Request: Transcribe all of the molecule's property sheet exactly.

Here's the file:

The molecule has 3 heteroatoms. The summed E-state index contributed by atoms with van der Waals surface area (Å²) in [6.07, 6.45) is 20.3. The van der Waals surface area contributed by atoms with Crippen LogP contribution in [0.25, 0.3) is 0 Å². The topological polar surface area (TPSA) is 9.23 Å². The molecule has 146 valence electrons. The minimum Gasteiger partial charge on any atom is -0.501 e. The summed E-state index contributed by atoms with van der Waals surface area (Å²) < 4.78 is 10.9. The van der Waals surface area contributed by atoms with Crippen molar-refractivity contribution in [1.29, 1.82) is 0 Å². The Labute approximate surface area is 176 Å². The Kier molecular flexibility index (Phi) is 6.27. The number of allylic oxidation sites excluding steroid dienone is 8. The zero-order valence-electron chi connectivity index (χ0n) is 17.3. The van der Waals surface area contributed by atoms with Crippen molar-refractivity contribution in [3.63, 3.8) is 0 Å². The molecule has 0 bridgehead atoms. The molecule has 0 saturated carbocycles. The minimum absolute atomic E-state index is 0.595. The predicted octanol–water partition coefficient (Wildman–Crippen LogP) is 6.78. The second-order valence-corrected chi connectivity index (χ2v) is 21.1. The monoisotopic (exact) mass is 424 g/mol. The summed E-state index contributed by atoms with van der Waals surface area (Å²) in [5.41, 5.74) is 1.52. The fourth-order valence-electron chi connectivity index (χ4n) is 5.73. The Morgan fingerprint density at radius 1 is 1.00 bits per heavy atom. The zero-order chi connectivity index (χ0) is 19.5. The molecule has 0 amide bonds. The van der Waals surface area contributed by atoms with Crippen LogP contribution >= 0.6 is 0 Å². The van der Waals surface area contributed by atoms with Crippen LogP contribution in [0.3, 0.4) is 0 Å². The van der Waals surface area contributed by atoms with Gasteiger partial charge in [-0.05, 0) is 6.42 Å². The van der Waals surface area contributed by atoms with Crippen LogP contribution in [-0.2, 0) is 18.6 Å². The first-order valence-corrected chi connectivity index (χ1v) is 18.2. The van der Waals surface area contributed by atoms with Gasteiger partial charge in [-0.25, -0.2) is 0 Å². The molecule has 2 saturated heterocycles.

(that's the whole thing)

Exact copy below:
The molecule has 3 heteroatoms. The summed E-state index contributed by atoms with van der Waals surface area (Å²) in [6.07, 6.45) is 20.3. The van der Waals surface area contributed by atoms with Crippen LogP contribution in [0.25, 0.3) is 0 Å². The topological polar surface area (TPSA) is 9.23 Å². The molecule has 146 valence electrons. The minimum Gasteiger partial charge on any atom is -0.501 e. The summed E-state index contributed by atoms with van der Waals surface area (Å²) < 4.78 is 10.9. The van der Waals surface area contributed by atoms with Crippen molar-refractivity contribution in [1.29, 1.82) is 0 Å². The Labute approximate surface area is 176 Å². The Kier molecular flexibility index (Phi) is 6.27. The number of allylic oxidation sites excluding steroid dienone is 8. The zero-order valence-electron chi connectivity index (χ0n) is 17.3. The van der Waals surface area contributed by atoms with Crippen molar-refractivity contribution in [3.63, 3.8) is 0 Å². The molecule has 0 bridgehead atoms. The molecule has 0 saturated carbocycles. The minimum absolute atomic E-state index is 0.595. The predicted octanol–water partition coefficient (Wildman–Crippen LogP) is 6.78. The second-order valence-corrected chi connectivity index (χ2v) is 21.1. The monoisotopic (exact) mass is 424 g/mol. The summed E-state index contributed by atoms with van der Waals surface area (Å²) in [5.41, 5.74) is 1.52. The fourth-order valence-electron chi connectivity index (χ4n) is 5.73. The Morgan fingerprint density at radius 1 is 1.00 bits per heavy atom. The zero-order chi connectivity index (χ0) is 19.5. The molecule has 0 amide bonds. The van der Waals surface area contributed by atoms with Crippen LogP contribution >= 0.6 is 0 Å². The van der Waals surface area contributed by atoms with Crippen LogP contribution in [0.3, 0.4) is 0 Å². The van der Waals surface area contributed by atoms with Gasteiger partial charge in [-0.05, 0) is 6.42 Å². The van der Waals surface area contributed by atoms with Crippen LogP contribution in [-0.2, 0) is 18.6 Å². The first-order valence-corrected chi connectivity index (χ1v) is 18.2. The van der Waals surface area contributed by atoms with Gasteiger partial charge in [-0.25, -0.2) is 0 Å². The molecule has 2 saturated heterocycles.